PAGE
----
So how’s this promise working out, Stephanie?
A key point to remember is that while the Act makes many changes to the individual market, it specifically allows those who want to keep their current insurance to do so. Most of the Act’s protections apply only to new policies, allowing people to stick with their current plan if they prefer. It is true that a few protections apply to all plans, both new and old, but these protections—like limiting the share of premiums that insurers can devote to administrative costs—are designed to help consumers and cut health care costs.
The bottom line is that the Act allows people to keep the insurance they have, while also providing more and better options for all.
More and better options for all, huh? Really?
Four sources deeply involved in the Affordable Care Act tell NBC News that 50 to 75 percent of the 14 million consumers who buy their insurance individually can expect to receive a “cancellation” letter or the equivalent over the next year because their existing policies don’t meet the standards mandated by the new health care law. One expert predicts that number could reach as high as 80 percent. And all say that many of those forced to buy pricier new policies will experience “sticker shock.”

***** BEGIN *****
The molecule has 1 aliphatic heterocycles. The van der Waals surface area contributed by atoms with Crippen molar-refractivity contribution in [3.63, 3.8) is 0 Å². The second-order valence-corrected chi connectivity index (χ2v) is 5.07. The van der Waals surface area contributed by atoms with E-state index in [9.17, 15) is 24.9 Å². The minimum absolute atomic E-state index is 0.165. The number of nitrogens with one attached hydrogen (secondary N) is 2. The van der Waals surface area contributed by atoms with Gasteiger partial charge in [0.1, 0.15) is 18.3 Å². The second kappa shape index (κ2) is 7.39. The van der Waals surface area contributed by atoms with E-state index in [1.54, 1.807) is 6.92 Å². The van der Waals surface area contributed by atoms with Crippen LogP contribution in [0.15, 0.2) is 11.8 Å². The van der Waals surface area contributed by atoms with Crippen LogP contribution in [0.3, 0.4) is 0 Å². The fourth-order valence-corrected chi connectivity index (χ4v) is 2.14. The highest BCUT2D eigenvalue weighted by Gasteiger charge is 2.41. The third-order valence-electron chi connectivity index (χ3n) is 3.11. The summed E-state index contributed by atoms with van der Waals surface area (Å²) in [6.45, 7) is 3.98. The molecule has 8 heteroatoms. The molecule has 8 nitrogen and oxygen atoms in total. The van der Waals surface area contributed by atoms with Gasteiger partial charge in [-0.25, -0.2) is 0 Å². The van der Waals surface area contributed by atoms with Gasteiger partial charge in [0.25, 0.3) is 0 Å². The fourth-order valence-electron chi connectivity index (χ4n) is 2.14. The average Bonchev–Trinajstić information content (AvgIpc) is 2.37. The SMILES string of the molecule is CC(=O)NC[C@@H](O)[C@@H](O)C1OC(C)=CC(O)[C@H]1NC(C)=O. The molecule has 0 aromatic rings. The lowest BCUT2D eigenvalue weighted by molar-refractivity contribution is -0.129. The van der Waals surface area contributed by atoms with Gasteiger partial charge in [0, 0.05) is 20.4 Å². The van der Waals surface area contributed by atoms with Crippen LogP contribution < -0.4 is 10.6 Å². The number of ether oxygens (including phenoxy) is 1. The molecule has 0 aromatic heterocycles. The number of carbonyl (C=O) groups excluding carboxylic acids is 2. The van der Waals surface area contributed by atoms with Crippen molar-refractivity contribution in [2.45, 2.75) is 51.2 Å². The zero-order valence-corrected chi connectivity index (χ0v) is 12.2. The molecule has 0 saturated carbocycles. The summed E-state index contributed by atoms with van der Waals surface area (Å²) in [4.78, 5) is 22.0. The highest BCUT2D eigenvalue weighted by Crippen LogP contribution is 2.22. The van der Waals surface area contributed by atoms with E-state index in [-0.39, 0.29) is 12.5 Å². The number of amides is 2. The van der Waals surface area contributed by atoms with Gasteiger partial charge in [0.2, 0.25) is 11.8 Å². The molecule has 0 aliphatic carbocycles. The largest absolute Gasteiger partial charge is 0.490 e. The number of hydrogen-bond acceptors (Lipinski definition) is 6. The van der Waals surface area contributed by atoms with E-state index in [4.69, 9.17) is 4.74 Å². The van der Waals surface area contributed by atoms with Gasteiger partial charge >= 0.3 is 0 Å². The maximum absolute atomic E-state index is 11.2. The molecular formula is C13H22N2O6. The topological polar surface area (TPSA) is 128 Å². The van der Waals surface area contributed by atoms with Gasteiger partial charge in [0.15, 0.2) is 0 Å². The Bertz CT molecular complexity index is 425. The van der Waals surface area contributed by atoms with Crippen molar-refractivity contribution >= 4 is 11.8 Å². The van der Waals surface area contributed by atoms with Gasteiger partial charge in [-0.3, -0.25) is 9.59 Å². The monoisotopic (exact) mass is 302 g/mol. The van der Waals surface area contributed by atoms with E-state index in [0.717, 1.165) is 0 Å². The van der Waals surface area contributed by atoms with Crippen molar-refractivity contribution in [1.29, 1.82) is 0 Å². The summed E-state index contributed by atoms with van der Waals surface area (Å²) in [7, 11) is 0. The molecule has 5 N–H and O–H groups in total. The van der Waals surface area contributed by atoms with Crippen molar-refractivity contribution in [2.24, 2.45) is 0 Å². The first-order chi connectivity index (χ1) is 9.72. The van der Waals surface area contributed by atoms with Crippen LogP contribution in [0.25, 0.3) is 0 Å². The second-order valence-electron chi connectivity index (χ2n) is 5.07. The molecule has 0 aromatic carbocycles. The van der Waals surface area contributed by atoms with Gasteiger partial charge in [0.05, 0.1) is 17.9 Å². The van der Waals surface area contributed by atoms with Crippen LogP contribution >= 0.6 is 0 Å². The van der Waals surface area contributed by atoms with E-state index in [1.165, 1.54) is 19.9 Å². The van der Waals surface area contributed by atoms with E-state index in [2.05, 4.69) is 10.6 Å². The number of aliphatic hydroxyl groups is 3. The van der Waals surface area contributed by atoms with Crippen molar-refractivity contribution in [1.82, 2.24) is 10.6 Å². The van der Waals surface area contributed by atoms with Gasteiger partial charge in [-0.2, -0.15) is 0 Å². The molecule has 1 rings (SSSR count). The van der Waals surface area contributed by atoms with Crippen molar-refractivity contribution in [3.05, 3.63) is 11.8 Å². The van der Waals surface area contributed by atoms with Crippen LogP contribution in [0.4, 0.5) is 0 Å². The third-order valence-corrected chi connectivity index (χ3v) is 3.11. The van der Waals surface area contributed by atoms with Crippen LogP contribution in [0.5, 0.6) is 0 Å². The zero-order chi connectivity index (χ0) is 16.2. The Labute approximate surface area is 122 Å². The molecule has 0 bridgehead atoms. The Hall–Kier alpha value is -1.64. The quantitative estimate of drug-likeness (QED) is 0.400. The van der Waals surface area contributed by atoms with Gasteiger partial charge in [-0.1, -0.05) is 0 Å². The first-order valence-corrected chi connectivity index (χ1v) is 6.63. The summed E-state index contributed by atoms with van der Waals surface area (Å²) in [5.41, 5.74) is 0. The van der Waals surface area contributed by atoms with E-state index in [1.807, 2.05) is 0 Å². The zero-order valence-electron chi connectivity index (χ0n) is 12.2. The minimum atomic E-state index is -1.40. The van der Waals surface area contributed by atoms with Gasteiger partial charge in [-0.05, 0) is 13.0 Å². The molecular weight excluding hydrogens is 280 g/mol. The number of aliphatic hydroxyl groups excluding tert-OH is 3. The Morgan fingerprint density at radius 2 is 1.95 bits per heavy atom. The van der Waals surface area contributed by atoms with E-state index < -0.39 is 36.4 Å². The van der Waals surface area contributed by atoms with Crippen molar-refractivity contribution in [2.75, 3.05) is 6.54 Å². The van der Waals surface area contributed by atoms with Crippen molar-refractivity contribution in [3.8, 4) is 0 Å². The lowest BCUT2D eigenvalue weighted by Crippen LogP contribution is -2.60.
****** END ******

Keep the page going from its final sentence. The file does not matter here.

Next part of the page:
Obama lied, healthcare died.
None of this should come as a shock to the Obama administration. The law states that policies in effect as of March 23, 2010 will be “grandfathered,” meaning consumers can keep those policies even though they don’t meet requirements of the new health care law.
It’s worth noting the Stephanie Cutter lie was authored two months later. They knew, but deliberately lied, and the media let them get away with it. Meanwhile, Obama’s boss added this spin Monday night:
FACT: Nothing in #Obamacare forces people out of their health plans. No change is required unless insurance companies change existing plans.
— Valerie Jarrett (@vj44) October 29, 2013
Scary thing is she might actually believe this, especially because she added “FACT” to it.